We are not sure how to interpret this question. Is the question; “Why are you here in Leran?”, or “Why did you choose Leran out of all the villages in France?”, or “Why did you choose to live in France and not Italy or Spain?”, or “Why did you leave the United States?”. We are also not sure why they are asking this question. Is it because they want to make a huge profit and sell their house to a foreigner, or do they want to figure out some way to make their village much less attractive to these foreign house buyers, or do they want to figure out why everyone loves France so much? Or some other reason.
So, naturally, we are unsure of how to answer the question they have asked. Our answer tends to be along the lines of , “Well, France is beautiful, the people are warm and friendly and the wine and cheese are excellent and the weather is good.”
I think the question is perhaps a mixture of all of the above. As you may or may not know, France is experiencing a wave of in-migration from, among others, the British. We’ve had many conversations with our British friends here and we are curious why so many have made the big leap across the channel, or have bought second homes. There are a number of reasons for the out migration from England and some of the rationale we have heard are: personal security, congestion, weather, cheaper and more land, cheaper housing, and a general dislike of the political and cultural situation in Great Britain. And this brings us to the second half of “THE CONVERSATION”.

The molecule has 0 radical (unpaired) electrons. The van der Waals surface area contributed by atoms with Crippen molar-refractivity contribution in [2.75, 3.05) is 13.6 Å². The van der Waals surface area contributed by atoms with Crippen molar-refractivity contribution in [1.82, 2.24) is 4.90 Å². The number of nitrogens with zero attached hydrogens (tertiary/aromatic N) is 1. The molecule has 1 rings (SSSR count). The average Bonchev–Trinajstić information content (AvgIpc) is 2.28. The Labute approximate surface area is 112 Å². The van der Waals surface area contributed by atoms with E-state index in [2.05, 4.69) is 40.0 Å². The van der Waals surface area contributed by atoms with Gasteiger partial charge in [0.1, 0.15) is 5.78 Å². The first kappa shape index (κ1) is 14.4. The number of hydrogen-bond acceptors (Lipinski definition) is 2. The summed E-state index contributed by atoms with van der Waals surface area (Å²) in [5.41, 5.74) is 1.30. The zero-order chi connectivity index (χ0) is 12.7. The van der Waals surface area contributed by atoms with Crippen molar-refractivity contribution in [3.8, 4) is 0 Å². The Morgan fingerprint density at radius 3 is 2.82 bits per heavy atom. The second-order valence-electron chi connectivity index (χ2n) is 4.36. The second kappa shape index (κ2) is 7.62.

Sometime after learning that we were American the exchange drifted to the differences the French feel for Americans as opposed to the British. There was some talk of history; Lafayette and the French contribution to the Rebellion during the Revolution, the constant warfare between the British and French and the hard feelings that still seem to exist between the two groups, the kinship Americans and French feel for each other due to our revolutions and our wars with the British. We talked some more about those strong French/American feelings and conversely, Nancy and I told him how Americans feel a great kinship toward the British because of a common language (sort of), the gift of a great legal system, our common ancestry and the culture we inherited and share.